Review: ‘A Philosophy of Christian Materialism’

Readers of this month’s edition of the journal Modern Theology can look at my extended review of this excellent book:

A Philosophy of Christian Materialism: Entangled Fidelities and the Public Good, Christopher R. Baker, Thomas A. James and John Reader

Do drop me an Email if you need a copy.

This book will be a vital resource for those considering theology in light of the various Continental philosophies of materialism and the Real, including the work of Badiou, Meillassoux, Deleuze and Latour, as well as Harman and the programme of speculative realism. For the book listing see here. For a sample of the book itself see here.

Here’s my first paragraph as a sample:

This co-authored book engages with and appropriates a new strand of thought within contemporary Continental philosophy, namely, the re-emergence of the Real as an ontological and material category. Its provocative ambition is to recalibrate, or perhaps even reformulate, Christian systematic theology in the wake of this philosophical development, so as to equip it to engage ‘in new and hyper-connective ways with the public sphere’ (p.2). The programme that ensues is called ‘relational Christian realism’ (henceforth ‘RCR’). Thus, whilst the book will certainly be of interest to sociologists analysing in an empirical mode the ways in which religion is embedded in human relationality, it ultimately requests (and deserves) to be considered as a programme located within and measured according to the categories of Christian systematic theology.

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Latour and Deleuze’s Nietzsche

Latour frequently identifies the work of William James, Gabriel Tarde, Alfred North Whitehead and Étienne Souriau as the primary intellectual lineage of his ‘modes of existence’ project. However, by his own admission, his exposure to these thinkers came late in his career (see Terence’s blog for various tracings of this). At the time of his formulation of his irreductionist philosophy a different set of conceptual resources and philosophical milieu were available to him.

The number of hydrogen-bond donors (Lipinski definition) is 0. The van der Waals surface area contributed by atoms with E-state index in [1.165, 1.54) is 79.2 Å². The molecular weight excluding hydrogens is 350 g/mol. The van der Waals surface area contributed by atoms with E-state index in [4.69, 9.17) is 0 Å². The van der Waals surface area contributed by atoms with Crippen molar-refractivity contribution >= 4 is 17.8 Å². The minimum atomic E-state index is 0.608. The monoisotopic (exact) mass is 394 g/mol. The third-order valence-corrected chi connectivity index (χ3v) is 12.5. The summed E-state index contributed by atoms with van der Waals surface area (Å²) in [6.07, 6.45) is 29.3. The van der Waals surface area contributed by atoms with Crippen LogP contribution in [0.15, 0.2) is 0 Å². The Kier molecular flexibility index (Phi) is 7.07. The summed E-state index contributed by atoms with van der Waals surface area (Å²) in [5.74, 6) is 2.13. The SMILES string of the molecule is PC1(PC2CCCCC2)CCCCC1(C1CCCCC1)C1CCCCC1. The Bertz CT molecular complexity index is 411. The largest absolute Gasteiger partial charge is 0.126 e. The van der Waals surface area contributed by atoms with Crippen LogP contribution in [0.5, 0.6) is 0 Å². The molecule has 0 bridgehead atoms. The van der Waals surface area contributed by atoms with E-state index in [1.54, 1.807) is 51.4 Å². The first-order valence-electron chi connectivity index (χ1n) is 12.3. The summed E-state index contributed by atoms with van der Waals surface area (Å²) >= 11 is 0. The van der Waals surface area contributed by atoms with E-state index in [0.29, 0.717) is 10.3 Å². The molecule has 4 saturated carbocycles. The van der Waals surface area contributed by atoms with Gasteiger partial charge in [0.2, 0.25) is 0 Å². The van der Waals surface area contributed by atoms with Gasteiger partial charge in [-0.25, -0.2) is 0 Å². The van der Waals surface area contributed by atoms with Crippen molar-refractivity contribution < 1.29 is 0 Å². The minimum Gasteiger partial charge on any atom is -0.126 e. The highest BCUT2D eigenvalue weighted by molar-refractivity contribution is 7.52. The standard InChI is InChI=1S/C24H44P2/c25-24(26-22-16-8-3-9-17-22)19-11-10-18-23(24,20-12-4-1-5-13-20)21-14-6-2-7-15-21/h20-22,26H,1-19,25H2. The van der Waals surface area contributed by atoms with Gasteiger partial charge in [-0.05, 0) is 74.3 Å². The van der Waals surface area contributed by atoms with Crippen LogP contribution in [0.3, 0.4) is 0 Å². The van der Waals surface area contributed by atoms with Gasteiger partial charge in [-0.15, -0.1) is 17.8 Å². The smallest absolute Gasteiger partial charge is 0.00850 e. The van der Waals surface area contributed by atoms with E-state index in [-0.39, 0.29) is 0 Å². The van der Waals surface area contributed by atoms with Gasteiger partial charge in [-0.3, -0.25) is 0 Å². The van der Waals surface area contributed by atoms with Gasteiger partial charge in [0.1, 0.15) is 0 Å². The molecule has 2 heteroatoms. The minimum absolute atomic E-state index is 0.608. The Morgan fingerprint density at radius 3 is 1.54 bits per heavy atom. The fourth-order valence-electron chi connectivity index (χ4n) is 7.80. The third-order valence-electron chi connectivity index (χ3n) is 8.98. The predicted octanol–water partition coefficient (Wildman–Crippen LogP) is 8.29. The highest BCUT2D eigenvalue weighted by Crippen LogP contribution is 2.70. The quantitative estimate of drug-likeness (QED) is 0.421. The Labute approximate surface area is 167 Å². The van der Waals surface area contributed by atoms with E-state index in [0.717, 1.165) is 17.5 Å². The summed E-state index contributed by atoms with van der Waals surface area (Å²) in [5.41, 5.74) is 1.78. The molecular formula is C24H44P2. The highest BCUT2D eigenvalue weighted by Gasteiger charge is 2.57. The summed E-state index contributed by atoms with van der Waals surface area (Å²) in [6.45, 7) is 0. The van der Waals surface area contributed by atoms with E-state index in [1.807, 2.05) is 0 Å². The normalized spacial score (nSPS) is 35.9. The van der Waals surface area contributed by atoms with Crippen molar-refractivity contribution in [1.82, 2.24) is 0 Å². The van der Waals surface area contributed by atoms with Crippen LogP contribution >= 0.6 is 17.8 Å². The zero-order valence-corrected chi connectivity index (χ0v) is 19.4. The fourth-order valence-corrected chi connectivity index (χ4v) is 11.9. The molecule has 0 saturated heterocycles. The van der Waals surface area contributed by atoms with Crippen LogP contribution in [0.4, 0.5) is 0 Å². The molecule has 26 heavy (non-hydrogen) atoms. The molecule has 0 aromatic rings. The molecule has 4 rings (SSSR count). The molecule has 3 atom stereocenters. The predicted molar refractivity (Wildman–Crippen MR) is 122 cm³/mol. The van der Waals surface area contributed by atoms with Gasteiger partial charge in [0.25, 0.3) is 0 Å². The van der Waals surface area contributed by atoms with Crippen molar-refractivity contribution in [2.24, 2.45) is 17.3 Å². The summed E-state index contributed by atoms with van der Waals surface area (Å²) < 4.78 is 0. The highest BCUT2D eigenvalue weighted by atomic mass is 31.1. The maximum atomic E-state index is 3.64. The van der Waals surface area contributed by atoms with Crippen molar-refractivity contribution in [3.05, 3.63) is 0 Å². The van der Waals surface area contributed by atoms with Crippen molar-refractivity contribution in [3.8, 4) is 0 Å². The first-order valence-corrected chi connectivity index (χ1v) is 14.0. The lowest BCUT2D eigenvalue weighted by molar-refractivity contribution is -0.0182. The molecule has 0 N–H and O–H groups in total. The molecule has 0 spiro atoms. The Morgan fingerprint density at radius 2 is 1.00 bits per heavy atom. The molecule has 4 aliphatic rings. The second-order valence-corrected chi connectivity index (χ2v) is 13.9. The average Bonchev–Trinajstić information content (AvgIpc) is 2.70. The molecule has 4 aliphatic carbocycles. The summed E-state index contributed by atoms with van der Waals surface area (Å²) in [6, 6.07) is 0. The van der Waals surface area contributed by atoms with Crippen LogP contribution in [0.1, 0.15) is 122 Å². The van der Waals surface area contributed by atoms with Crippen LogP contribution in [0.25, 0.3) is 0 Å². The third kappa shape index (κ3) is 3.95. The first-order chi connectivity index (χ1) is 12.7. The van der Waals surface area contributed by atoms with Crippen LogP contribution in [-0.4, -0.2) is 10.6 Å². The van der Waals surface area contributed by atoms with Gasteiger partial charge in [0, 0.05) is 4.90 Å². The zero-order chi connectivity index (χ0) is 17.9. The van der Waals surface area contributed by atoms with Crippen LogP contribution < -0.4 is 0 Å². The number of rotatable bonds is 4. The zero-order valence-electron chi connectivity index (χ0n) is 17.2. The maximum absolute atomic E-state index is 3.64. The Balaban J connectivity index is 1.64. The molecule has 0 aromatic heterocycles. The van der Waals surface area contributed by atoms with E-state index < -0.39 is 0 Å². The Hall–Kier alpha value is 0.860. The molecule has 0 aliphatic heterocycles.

One key actor within this intellectual lineage (others would be Serres, Lyotard, Marc Auge) is Deleuze, or more particularly the Deleuzian Nietzsche. In his 1962 exposition, Deleuze argues that Nietzsche’s ontology is a monism of forces; it is the interaction of plural forces that forms the basis of the oneness of reality: ‘there is no quantity of reality, all reality is already a quantity of force’ (p.39, all references to the Tomlinson translation). In addition, these forces are affirmative, in the sense that each one expresses only itself, or, as Deleuze puts it, each one says ‘yes’ to itself. Rationality, then, is generated by the interaction of these forces: ‘we will never find the sense of something (of a human, a biological or even a physical phenomenon)’, writes Deleuze, ‘if we do not know the force which appropriates the thing, which exploits it, which takes possession of it or is expressed in it’ (ibid, p.3)—but only because each force furiously affirms its own value, its own being, in the moment of appropriation, exploitation, possession and expression. The polemical basis of Nietzsche’s work, for Deleuze, is directed at anything that would separate force from acting on its own basis, that is, from affirming itself (the primary culprit in this regard being Hegelian dialectic, which confuses this affirmation with a positivity of the real). Deleuze therefore argues that the many antagonistic metaphors in Nietzsche’s writing should be interpreted in light of his pluralist ontology, and not as indications of some sort of psychological aggressivity or inverted ressentiment.